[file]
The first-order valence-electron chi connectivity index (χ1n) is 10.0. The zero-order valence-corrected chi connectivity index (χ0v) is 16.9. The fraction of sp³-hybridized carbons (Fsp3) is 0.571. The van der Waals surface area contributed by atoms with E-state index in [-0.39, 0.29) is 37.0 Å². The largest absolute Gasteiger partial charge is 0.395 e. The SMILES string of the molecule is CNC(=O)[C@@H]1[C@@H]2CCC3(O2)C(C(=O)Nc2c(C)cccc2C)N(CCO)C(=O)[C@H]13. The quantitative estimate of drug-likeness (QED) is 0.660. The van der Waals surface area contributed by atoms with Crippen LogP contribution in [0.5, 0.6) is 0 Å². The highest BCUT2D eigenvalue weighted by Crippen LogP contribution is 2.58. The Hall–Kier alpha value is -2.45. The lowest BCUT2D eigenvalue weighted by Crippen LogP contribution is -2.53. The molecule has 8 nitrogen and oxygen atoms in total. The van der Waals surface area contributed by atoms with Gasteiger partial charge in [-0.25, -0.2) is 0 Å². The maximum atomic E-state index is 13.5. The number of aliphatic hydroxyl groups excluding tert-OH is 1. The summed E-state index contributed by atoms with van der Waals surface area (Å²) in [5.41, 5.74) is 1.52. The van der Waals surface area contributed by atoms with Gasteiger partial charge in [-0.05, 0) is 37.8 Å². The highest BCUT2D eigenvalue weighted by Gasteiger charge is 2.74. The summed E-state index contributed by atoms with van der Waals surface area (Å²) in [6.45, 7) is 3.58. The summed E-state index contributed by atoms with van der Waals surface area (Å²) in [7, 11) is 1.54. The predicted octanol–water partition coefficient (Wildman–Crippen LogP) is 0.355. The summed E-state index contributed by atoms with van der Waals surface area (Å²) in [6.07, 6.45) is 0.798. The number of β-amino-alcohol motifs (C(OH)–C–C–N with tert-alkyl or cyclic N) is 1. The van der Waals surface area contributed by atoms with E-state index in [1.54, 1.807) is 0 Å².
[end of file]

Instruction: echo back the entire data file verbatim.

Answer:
The first-order valence-electron chi connectivity index (χ1n) is 10.0. The zero-order valence-corrected chi connectivity index (χ0v) is 16.9. The fraction of sp³-hybridized carbons (Fsp3) is 0.571. The van der Waals surface area contributed by atoms with E-state index in [-0.39, 0.29) is 37.0 Å². The largest absolute Gasteiger partial charge is 0.395 e. The SMILES string of the molecule is CNC(=O)[C@@H]1[C@@H]2CCC3(O2)C(C(=O)Nc2c(C)cccc2C)N(CCO)C(=O)[C@H]13. The quantitative estimate of drug-likeness (QED) is 0.660. The van der Waals surface area contributed by atoms with Crippen LogP contribution in [0.5, 0.6) is 0 Å². The highest BCUT2D eigenvalue weighted by Crippen LogP contribution is 2.58. The Hall–Kier alpha value is -2.45. The lowest BCUT2D eigenvalue weighted by Crippen LogP contribution is -2.53. The molecule has 8 nitrogen and oxygen atoms in total. The van der Waals surface area contributed by atoms with Gasteiger partial charge in [-0.25, -0.2) is 0 Å². The maximum atomic E-state index is 13.5. The number of aliphatic hydroxyl groups excluding tert-OH is 1. The summed E-state index contributed by atoms with van der Waals surface area (Å²) in [5.41, 5.74) is 1.52. The van der Waals surface area contributed by atoms with Gasteiger partial charge in [-0.05, 0) is 37.8 Å². The highest BCUT2D eigenvalue weighted by Gasteiger charge is 2.74. The summed E-state index contributed by atoms with van der Waals surface area (Å²) in [6.45, 7) is 3.58. The summed E-state index contributed by atoms with van der Waals surface area (Å²) in [7, 11) is 1.54. The predicted octanol–water partition coefficient (Wildman–Crippen LogP) is 0.355. The summed E-state index contributed by atoms with van der Waals surface area (Å²) in [6.07, 6.45) is 0.798. The number of β-amino-alcohol motifs (C(OH)–C–C–N with tert-alkyl or cyclic N) is 1. The van der Waals surface area contributed by atoms with E-state index in [1.54, 1.807) is 0 Å².